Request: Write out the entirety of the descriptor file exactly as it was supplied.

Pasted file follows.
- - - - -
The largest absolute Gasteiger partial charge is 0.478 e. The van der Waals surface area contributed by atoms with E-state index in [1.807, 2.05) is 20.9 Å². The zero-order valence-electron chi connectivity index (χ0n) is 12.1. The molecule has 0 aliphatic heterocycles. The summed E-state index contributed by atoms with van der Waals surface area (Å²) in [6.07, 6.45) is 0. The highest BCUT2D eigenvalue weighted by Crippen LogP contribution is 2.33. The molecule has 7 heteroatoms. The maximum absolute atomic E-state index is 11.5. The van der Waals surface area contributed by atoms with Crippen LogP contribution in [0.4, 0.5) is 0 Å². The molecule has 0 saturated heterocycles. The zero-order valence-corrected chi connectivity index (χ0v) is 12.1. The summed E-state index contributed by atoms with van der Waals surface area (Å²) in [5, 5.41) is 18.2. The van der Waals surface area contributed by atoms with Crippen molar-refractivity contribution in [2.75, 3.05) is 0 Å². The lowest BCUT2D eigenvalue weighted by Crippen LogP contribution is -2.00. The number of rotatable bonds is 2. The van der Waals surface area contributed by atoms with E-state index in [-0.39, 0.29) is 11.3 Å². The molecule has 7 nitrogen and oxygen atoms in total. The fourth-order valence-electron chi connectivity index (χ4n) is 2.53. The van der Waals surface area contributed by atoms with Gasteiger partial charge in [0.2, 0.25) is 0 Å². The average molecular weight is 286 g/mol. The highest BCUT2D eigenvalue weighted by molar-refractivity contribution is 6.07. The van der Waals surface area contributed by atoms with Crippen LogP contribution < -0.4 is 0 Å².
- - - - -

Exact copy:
The largest absolute Gasteiger partial charge is 0.478 e. The van der Waals surface area contributed by atoms with E-state index in [1.807, 2.05) is 20.9 Å². The zero-order valence-electron chi connectivity index (χ0n) is 12.1. The molecule has 0 aliphatic heterocycles. The summed E-state index contributed by atoms with van der Waals surface area (Å²) in [6.07, 6.45) is 0. The highest BCUT2D eigenvalue weighted by Crippen LogP contribution is 2.33. The molecule has 7 heteroatoms. The maximum absolute atomic E-state index is 11.5. The van der Waals surface area contributed by atoms with Crippen LogP contribution in [0.4, 0.5) is 0 Å². The molecule has 0 saturated heterocycles. The zero-order valence-corrected chi connectivity index (χ0v) is 12.1. The summed E-state index contributed by atoms with van der Waals surface area (Å²) in [5, 5.41) is 18.2. The van der Waals surface area contributed by atoms with Crippen molar-refractivity contribution in [2.75, 3.05) is 0 Å². The lowest BCUT2D eigenvalue weighted by Crippen LogP contribution is -2.00. The number of rotatable bonds is 2. The van der Waals surface area contributed by atoms with E-state index in [-0.39, 0.29) is 11.3 Å². The molecule has 7 nitrogen and oxygen atoms in total. The fourth-order valence-electron chi connectivity index (χ4n) is 2.53. The van der Waals surface area contributed by atoms with Gasteiger partial charge in [0.2, 0.25) is 0 Å². The average molecular weight is 286 g/mol. The highest BCUT2D eigenvalue weighted by molar-refractivity contribution is 6.07. The van der Waals surface area contributed by atoms with Crippen LogP contribution < -0.4 is 0 Å².